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Research metrics

Learn about both journal-level metrics like impact factor as well as scholar metrics like the h-index.

Finding Citations: Two Tools Available at Oregon State

Two tools Oregon State affiliates can use to find citation counts are Web of Science and Google Scholar. Scroll down for more information about using these tools for citation analysis.

Comparison of Web of Science & Google Scholar
  Web of Science Google Scholar
Funding model Subscription (OSU pays). Free to use; Google's income largely generated from ads.
Coverage Composed of several citation indexes. Indexes around 12,000 major journals as well as conference proceedings.  Many sources go back to 1900.  Unknown.  Google Scholar does not disclose its data sources or coverage. Provides non-traditional sources as well as books, journals, and other scholarly sources.
Strengths Clean(er) metadata. Create citation reports from a custom set or results.  Export to xls. "My citations" feature allows researchers to "claim" their articles and disambiguate from those with similar names. Easy-to-use interface.
Weaknesses Generally provides a lower citation count. Generally provides a higher citation count. Automated metadata is often incorrect.  Difficult to export for easy analysis.


Using Google Scholar for Citation Analysis

To find the citation count of an article:

1. Go to Google Scholar.

2. Search for some important words in the title, or some title words along with the author's last name.

3. Once you've found the article you're looking for,* note the "cited by" number.  This is the citation count (pictured below).

screenshot of a result in Google Scholar with the citation count highlighted.

To find citation information (including h-index) for an author:

1. In the Google Scholar search box, enter the scholar's name (if you don't have luck with this, you can click on the down arrow in the search box to try searching for the name in the author field).

2. If you're lucky, the author has "claimed" their user profile and you'll see their name, discipline, and university (see screenshot below).

screenshot of a Google Scholar user profile result

3. Once you click on the correct user profile, you'll see the total citations and h-index on the side.**

screenshot of citation results for a Google Scholar user profile.

If you don't find a profile for a particular author in Google Scholar, you'll need to use their CV or other listing of their publications and look them up individually.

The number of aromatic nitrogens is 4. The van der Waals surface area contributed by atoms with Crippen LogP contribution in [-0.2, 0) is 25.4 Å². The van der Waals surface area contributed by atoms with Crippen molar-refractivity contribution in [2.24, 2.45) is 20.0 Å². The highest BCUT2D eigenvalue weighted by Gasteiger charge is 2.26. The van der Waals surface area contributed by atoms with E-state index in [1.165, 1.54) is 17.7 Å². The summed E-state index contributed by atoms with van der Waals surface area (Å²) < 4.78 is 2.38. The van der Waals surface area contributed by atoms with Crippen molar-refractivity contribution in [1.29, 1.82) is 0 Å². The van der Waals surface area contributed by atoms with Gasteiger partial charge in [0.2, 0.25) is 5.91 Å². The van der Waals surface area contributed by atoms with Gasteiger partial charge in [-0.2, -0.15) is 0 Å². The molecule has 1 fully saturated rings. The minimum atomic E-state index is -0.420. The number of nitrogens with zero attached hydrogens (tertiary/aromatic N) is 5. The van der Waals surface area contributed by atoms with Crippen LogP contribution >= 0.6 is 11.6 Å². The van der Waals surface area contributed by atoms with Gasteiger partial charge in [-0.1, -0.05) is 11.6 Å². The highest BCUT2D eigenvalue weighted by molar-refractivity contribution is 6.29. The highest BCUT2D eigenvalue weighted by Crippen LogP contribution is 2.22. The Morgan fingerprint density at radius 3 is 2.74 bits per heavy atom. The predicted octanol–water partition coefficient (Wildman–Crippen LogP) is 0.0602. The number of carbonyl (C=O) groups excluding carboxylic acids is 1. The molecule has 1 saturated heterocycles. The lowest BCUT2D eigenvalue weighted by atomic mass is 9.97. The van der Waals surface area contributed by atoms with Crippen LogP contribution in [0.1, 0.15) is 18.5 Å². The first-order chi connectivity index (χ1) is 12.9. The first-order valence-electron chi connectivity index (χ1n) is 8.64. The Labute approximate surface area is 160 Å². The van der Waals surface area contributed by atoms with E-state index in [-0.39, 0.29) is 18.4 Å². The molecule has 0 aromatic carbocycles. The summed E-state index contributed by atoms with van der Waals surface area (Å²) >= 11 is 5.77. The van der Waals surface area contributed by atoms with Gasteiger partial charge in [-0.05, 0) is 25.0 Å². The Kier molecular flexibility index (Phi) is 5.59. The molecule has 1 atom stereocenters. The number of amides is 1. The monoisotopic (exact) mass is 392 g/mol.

*Note: It's a common problem in Google Scholar that there will be multiple records for the same item, each with its own citation count.

**Note: Google verifies researchers' academic affiliation with their emails, but it doesn't check to make sure they're claiming only their own articles.  You may want to scroll through the results to ensure articles by other researchers with the same name aren't in the mix.

Using Web of Science for Citation Analysis

To create a citation report in Web of Science:

1. Go to Web of Science from the OSU Libraries database list and change your search from "basic" to "author."

screenshot of Web of Science search screen

2. Enter the author's name and click "select research domain."  Choose all the fields the author is likely to have published in.

3. Click "select organization" to narrow to specific organizations.*

4. From the results page, click "Create citation report."

screenshot of "create citation report" option in web of science

5. You'll see the citation analysis numbers at the top of the page, but first...

6. Look through the results to make sure they're accurate.  Check the box next to any records that aren't relevant and click "go."  You can also limit to a specific date range (if, for instance, your researcher wasn't active until 1970, you probably want to limit to 1970 - present).

7. Now you can use the numbers at the top, including the total citation counts and the h-index.

screenshot of citation analysis numbers in Web of Science

*Note: If someone has a unique name, you may want to skip steps 2 & 3.  Limiting by research domain and organization sometimes excludes relevant results.  On the flip side, if someone has a common name (like J Smith), failure to use these limiters can result in thousands of false positives.  It's a good idea to compare the final result set to a researcher's CV or other authoritative list of publications.  Find this disambiguation process frustrating?  Librarians do, too!  Encourage the researchers you know to get an ORCID identifier.